Intelligence in Characters

One of the major problems that I’ve had with writing characters is in their intelligence. How smart are they supposed to be? Then there’s your own intelligence that, in relation to the character’s, becomes a problem.

When you write a character that’s incredibly intelligent, that character needs to be around your intelligence somewhere. This applies even moreso when that character is considered to be an intelligence grade higher than your own. Taking an intelligence as above average who wanted to write a genius character, that person would probably have some difficulty with the character purely because they cannot think on that level; this type of character would be written as if they were equal to or greater than yourself in intellect.

The other issue is writing a character who is stupid. This is a lot easier since all that you would have to do is write their personality out as an intelligence grade lesser than your own. The problem that exists here, and in the higher intelligence, is that you need to make it believable. It’s all very well and good writing a character who’s main dialogue consists of “chicken” but you have to consider whether or not it is believable.

Honestly, I think that this is one of the areas where I fall flat on my face and screw things over when writing for my own characters. Making it believable for the reader is the main problem. If a character is stupid then they will need to act, think, and talk stupid. If a character is intelligent then they will need to act, think, and talk intelligently too.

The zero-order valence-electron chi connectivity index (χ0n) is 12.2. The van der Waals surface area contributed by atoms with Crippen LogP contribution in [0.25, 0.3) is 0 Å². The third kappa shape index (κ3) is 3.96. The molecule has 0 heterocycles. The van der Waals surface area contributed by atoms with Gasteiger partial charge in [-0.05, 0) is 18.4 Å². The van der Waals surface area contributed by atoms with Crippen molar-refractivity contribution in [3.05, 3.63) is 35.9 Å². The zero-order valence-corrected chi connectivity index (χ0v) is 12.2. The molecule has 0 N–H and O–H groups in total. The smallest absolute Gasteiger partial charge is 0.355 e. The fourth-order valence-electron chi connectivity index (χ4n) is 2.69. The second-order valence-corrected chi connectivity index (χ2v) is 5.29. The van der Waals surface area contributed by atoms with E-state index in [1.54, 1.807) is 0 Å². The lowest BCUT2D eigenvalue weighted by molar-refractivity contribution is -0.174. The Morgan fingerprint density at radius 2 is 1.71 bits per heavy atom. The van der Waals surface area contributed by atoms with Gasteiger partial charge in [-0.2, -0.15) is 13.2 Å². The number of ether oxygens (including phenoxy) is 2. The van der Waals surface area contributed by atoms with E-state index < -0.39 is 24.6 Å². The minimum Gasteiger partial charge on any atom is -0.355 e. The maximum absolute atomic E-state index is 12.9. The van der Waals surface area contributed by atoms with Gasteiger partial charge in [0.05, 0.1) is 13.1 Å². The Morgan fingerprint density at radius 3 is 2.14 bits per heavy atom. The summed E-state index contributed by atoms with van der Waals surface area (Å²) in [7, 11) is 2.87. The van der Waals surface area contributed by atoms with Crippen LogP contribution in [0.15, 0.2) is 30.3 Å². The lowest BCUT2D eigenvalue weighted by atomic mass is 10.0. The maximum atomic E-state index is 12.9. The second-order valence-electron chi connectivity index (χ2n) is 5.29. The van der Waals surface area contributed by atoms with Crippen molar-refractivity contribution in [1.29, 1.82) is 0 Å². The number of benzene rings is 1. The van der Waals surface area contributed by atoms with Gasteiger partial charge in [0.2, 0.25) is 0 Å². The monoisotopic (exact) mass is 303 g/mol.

How do you make a character appear stupid/intelligent? Even when these two grades are out of your own mental reach you have to consider the personality of the character themselves.

Take a look at this: you could be incredibly intelligent/stupid but others may perceive you to be stupid/intelligent. Why is this? It would be down to the actions that you make, the ideas that you voice, and the general reputation that you’ve made over time.

This is exactly what you need for your character – if your character is intelligent for example, you’ll need to think very hard on what it is that they are going to be saying to other people. They say the right things and do the right things at the right moment and their plans are almost always successful. It would help to meta their knowledge to some extent; a character whom is adept at reading the body language or expecting certain actions from other characters would be able to do so. This is aided by the author themselves, who knows what another character is doing or thinking, so that knowledge can be expected by the intelligent one even if the writer cannot actually do this themselves.

The same can be said of stupid characters who wouldn’t so much as expect these things but would be far far less susceptible to such insights. Take Krunk the Orc, who isn’t the sharpest crayon in the shed drawer. He wouldn’t expect Amon the Terrible to trick him into saving the Princess (who just so happened to be a Daemon) for his own benefit even if Amon did anything but tell him his plot. Krunk probably wouldn’t be as talented as the intelligent character but that’s not to say that he doesn’t have a skill or two. Krunk may not respond appropriately to things whereas the intelligent character, such as Amon, may be able to read context and situations perfectly well.

For the intelligence of the characters things are expected of them. Intelligent characters should be the following, and stupid characters should be the opposite:

  • Tricks and plans come to fruition;
  • The character is never or rarely fooled;
  • They would act/react appropriately before their peers;
  • They have a good degree of observational skills;